“I agree with you that of all my compositions Orphée is the only acceptable one. I ask forgiveness of the god of taste for having deafened my audience with my other operas.”
—Christoph Willibald Gluck (1714 – 1787) writing to Jean François de la Harpe in 1777
History often disagrees with a composer’s assessment of his own output. And it’s quite possible that Gluck, who was writing to a public enemy of his work, was deliberately being at least a bit facetious in denigrating his operas such as Alceste and Iphigénie en Aulide. But what is interesting about his statement is the revelation that even someone who was firmly in an opposing artistic camp could not help but admire Gluck’s opera on the myth of Orpheus.
It’s probably not going too far to say that Orpheus (or Orfeo, or Orphée) was the godfather of opera itself. According to Greek and Roman writers, he was the son of one of the Muses and a Thracian prince, which makes him more than mortal, but less than a god. From his Muse mother he received the gift of music and became so proficient that his “singing lyre” could literally move rocks on the hillside and turn the courses of rivers. When his bride, Eurydice, died of a snake bite immediately after their wedding, Orpheus dared something no man had ever done before. He descended into the underworld and played for the gods, asking for Eurydice’s return. The gods could not resist Orpheus’s music and returned Eurydice with one condition: that he not look at her until they had reached the upper world. As Orpheus stepped out into the sunlight, he turned to see Eurydice, but she was still in the cavern, not yet in the upper world. She slipped back in the darkness, and Orpheus was forced to return to the earth alone. He wandered through the wilds of the world, desolate, playing his lyre, until a band of frenzied Maenads came upon him and tore him limb from limb.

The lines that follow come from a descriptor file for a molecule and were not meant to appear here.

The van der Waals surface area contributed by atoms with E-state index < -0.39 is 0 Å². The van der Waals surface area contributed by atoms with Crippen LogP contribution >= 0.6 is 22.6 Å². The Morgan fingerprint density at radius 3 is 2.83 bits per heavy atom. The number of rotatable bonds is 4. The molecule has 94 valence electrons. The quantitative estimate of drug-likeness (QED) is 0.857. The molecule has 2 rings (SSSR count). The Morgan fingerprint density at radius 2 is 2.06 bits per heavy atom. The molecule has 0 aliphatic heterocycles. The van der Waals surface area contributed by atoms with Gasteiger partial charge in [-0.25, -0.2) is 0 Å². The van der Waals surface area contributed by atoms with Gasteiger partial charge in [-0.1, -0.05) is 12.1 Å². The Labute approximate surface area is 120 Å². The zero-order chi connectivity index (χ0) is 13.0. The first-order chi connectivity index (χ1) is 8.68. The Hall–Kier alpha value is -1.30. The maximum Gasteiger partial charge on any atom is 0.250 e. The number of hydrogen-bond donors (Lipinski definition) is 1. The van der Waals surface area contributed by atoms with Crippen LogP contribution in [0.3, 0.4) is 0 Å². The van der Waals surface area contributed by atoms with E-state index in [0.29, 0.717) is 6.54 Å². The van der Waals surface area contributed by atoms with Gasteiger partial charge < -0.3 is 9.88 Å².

It was inevitable that a story combining the power of love with the power of music itself would appeal to composers. Though historians disagree about what, exactly, was the very first opera, Claudio Monteverdi’s L’Orfeo, first given in Mantua in February1607, intertwined music and poetry in a way that brought the familiar Orpheus myth to life with a dramatic impact quite new to its audience.
But the most famous of all Orpheus operas is Gluck’s Orfeo ed Euridice. It was first given in the Burgtheater in Vienna on October 5, 1762. By then Gluck, who was born in Germany and had studied and worked in Italy, then London, had lived in Vienna (his wife’s home) for about 10 years. The director of the court theaters, Count Durazzo, admired Gluck’s work and introduced him to two men who were determined to reform their own art forms: the poet Raniero Calzabigi and the ballet master Gasparo Angiolini. The year before Orfeo, the three men had collaborated on a dance-drama entitled Le festin de Pierre that had surprised the Viennese public with its serious retelling of the Don Juan story. Their Orpheus opera was no less a surprise. (Though Gluck lamented the inevitable — at the time — happy ending by writing, “To adapt the fable to the usage of our theaters, I was forced to alter the climax.”)
Italian opera of the day had certain conventions that seemed carved in stone. Most operas were set to libretti by Pietro Metastasio, or at least rigidly followed his formula: no chorus, six characters (including a first and second pair of lovers), and the often extremely elaborate arias, themselves, often da capo arias, followed a pattern.
Gluck’s Orfeo broke all those rules. The chorus is an integral part of the opera, which has only three characters: Orfeo, Euridice, and Amore. Orfeo does not first appear with a heavily embellished aria displaying his voice, but with three simple, yet heart-rending repetitions of “Euridice!” sung over a moving choral lament. The story of the opera is told with a directness that was revolutionary. Events unfold almost in real time, with a cumulative impact that even today can be overwhelming — which is why this new production will be done without an intermission.
In addition to forsaking elaborately decorated, da capo arias, in favor of simple, poignant vocal music that goes directly to the listener’s heart, Gluck did away with secco recitative accompanied by a harpsichord. Instead, the orchestra plays throughout, which also helps to unify the opera into a true musical drama.